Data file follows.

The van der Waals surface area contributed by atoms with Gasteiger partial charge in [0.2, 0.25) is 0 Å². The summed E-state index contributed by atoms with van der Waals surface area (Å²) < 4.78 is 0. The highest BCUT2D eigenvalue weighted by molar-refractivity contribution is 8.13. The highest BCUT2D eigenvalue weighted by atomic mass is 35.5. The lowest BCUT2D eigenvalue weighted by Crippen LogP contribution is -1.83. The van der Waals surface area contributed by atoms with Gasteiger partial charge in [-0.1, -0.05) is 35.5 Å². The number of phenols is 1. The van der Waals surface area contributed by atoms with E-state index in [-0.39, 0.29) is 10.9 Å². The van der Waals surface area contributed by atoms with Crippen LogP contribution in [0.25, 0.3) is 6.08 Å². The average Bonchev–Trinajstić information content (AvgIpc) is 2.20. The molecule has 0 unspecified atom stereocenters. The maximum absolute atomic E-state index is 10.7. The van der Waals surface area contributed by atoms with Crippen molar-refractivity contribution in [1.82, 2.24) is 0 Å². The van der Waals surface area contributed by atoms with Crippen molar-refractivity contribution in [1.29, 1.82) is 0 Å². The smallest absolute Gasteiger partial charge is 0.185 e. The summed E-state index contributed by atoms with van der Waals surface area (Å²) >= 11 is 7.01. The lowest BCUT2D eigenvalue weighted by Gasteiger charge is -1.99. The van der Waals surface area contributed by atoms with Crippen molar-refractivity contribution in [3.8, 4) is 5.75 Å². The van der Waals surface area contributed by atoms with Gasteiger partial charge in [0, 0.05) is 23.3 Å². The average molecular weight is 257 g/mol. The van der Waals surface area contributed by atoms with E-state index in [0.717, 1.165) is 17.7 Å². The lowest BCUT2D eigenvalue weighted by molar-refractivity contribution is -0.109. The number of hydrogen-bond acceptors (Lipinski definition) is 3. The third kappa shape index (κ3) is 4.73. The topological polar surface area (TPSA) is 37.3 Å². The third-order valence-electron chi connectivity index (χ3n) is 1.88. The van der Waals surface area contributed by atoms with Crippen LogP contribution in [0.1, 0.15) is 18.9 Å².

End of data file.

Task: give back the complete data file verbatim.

The van der Waals surface area contributed by atoms with Gasteiger partial charge in [0.2, 0.25) is 0 Å². The summed E-state index contributed by atoms with van der Waals surface area (Å²) < 4.78 is 0. The highest BCUT2D eigenvalue weighted by molar-refractivity contribution is 8.13. The highest BCUT2D eigenvalue weighted by atomic mass is 35.5. The lowest BCUT2D eigenvalue weighted by Crippen LogP contribution is -1.83. The van der Waals surface area contributed by atoms with Gasteiger partial charge in [-0.1, -0.05) is 35.5 Å². The number of phenols is 1. The van der Waals surface area contributed by atoms with E-state index in [-0.39, 0.29) is 10.9 Å². The van der Waals surface area contributed by atoms with Crippen LogP contribution in [0.25, 0.3) is 6.08 Å². The average Bonchev–Trinajstić information content (AvgIpc) is 2.20. The molecule has 0 unspecified atom stereocenters. The maximum absolute atomic E-state index is 10.7. The van der Waals surface area contributed by atoms with Crippen molar-refractivity contribution in [1.82, 2.24) is 0 Å². The van der Waals surface area contributed by atoms with Crippen molar-refractivity contribution in [1.29, 1.82) is 0 Å². The smallest absolute Gasteiger partial charge is 0.185 e. The summed E-state index contributed by atoms with van der Waals surface area (Å²) >= 11 is 7.01. The lowest BCUT2D eigenvalue weighted by Gasteiger charge is -1.99. The van der Waals surface area contributed by atoms with Crippen molar-refractivity contribution in [3.8, 4) is 5.75 Å². The van der Waals surface area contributed by atoms with Gasteiger partial charge in [0, 0.05) is 23.3 Å². The average molecular weight is 257 g/mol. The van der Waals surface area contributed by atoms with E-state index in [0.717, 1.165) is 17.7 Å². The lowest BCUT2D eigenvalue weighted by molar-refractivity contribution is -0.109. The number of hydrogen-bond acceptors (Lipinski definition) is 3. The third kappa shape index (κ3) is 4.73. The topological polar surface area (TPSA) is 37.3 Å². The third-order valence-electron chi connectivity index (χ3n) is 1.88. The van der Waals surface area contributed by atoms with Crippen LogP contribution in [0.1, 0.15) is 18.9 Å².